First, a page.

A good outcome needs a good approach.

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I’ve read countless stories of people who say they want a relationship yet have no idea what they’re actually looking for in a partner, or people who say they need one thing yet stick around with partners who straight out refuse to give them that very thing, or people who don’t even know what is normal or not normal in their own relationships.

You see the problem, right? I bet everyone does. But if it’s so obvious, why is it so common?

Well, it’s because it’s ridiculously easy to slip into these situations.

It’s what happens when you only see what’s in front of you and “go with the flow” without seriously considering how much this flow might be costing you. It’s the price of mindlessly dating or dating without intention. …

Your anxiety is the cost you have to bear every time you get out there and take a chance on someone. Not everyone is worth this cost.

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I used to have severe anxiety when it came to dating. Meeting new people, waiting for text messages, confirming plans, not knowing where the relationship is going could hurt me physically.

Dating wasn’t fun. Dating was a constant battle of fighting all my ugly thoughts about myself, all my doubts about whether I was worthy of love, all my childhood memories of feeling left out and unloved, imprinted on every molecule of my body.

When the person I was dating showed signs of pulling away, I tensed up, I freaked out, I held on tighter, which only pushed them away further and, damn, did that hurt. Sometimes it hurt like my life depended on it. …

The insights I gained after accepting my partner’s proposal

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Before meeting my future husband, I was never sure If I wanted a serious relationship or marriage.

In hindsight, it was because the people I dated were never good enough for me, meaning we were fundamentally incompatible. I was also not good enough for myself — my life wasn’t where I wanted it to be yet.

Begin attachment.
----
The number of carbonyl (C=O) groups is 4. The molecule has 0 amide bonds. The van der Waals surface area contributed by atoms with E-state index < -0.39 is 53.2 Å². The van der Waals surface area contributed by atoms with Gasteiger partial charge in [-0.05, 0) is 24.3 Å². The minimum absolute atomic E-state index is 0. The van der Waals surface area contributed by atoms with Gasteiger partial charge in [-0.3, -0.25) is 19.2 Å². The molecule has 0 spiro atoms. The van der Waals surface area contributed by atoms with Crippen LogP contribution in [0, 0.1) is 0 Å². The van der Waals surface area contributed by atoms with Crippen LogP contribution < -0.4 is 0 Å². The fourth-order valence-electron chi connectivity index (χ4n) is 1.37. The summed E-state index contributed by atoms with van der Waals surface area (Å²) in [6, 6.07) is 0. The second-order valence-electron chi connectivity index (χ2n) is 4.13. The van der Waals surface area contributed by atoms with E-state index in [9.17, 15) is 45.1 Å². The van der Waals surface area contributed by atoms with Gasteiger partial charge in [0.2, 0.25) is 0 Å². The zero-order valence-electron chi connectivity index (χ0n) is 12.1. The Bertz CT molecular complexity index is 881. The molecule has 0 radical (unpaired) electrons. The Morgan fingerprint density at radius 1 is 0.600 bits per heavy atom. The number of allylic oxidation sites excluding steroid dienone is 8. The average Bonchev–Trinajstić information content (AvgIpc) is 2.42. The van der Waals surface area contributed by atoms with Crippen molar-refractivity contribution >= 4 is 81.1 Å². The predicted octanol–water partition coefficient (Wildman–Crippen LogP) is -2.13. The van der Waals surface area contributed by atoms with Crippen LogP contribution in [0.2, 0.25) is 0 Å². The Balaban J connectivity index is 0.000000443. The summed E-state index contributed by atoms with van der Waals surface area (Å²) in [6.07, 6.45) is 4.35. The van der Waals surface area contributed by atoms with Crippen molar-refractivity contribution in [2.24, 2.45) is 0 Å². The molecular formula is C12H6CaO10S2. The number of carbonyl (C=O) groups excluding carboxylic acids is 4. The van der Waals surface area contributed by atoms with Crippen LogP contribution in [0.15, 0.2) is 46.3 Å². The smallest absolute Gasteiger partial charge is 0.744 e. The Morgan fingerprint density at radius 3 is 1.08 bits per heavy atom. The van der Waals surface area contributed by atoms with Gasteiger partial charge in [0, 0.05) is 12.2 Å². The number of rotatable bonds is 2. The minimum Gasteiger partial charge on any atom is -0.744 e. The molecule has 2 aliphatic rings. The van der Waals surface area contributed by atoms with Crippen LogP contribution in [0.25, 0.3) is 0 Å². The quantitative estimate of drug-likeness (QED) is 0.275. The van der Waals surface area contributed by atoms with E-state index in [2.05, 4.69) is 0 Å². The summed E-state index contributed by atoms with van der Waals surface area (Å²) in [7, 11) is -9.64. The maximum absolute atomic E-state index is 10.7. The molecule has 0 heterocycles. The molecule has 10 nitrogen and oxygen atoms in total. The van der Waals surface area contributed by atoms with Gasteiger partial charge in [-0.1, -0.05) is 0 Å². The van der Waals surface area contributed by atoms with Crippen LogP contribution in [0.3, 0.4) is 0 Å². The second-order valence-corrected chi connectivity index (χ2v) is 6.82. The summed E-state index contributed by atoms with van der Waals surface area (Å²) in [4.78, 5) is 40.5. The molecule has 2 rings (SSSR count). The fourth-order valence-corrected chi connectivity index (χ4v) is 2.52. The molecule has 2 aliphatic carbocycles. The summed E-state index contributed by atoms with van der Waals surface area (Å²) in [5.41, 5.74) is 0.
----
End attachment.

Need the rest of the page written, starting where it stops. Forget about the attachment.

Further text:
Later when my future husband asked me to marry him, I was in a very different place — saying yes felt natural and fulfilling.

In fact, everything we did together felt natural and fulfilling; any future talks were pleasantly expected. There was no question about our love for each other and where we were heading together. …

Don’t go grocery shopping when you’re hungry.

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You’re probably familiar with the advice, “Don’t go grocery shopping when you’re hungry.”

Several studies have found that going to the supermarket on an empty stomach leads to not only buying high-calorie groceries that are bad for you but also overspending on the items you don’t need.

One of the reasons is self-control— hungry people are more likely to grab instant food that satisfies their cravings than to buy healthy ingredients and spend time cooking a proper meal.

In a nutshell, they make bad decisions that they often regret later.

The same logic could be applied to dating.

If you use dating apps when you’re lonely, you’re likely to pick unsuitable people to date. …

Tingly Mind is an online publication that offers empowering life and relationship advice. Our content is geared towards women in general and heterosexual women in particular.

After all, regardless of gender, we serve the people who value security and stability in life. If you want to become a solid individual with healthy, meaningful relationships, you’re at the right place.

What we can do for you as a writer

I’m looking for writers with insight and passion.

In return, I can help you improve your writing and increase your chance of curation, which translates into views and earnings.

You’ll receive direct support from me, Ellen Nguyen — I have 5+ years of writing experience and have produced many popular pieces on Medium that bring me 4-figure paychecks every month. …

Stop looking for your father in the people you date.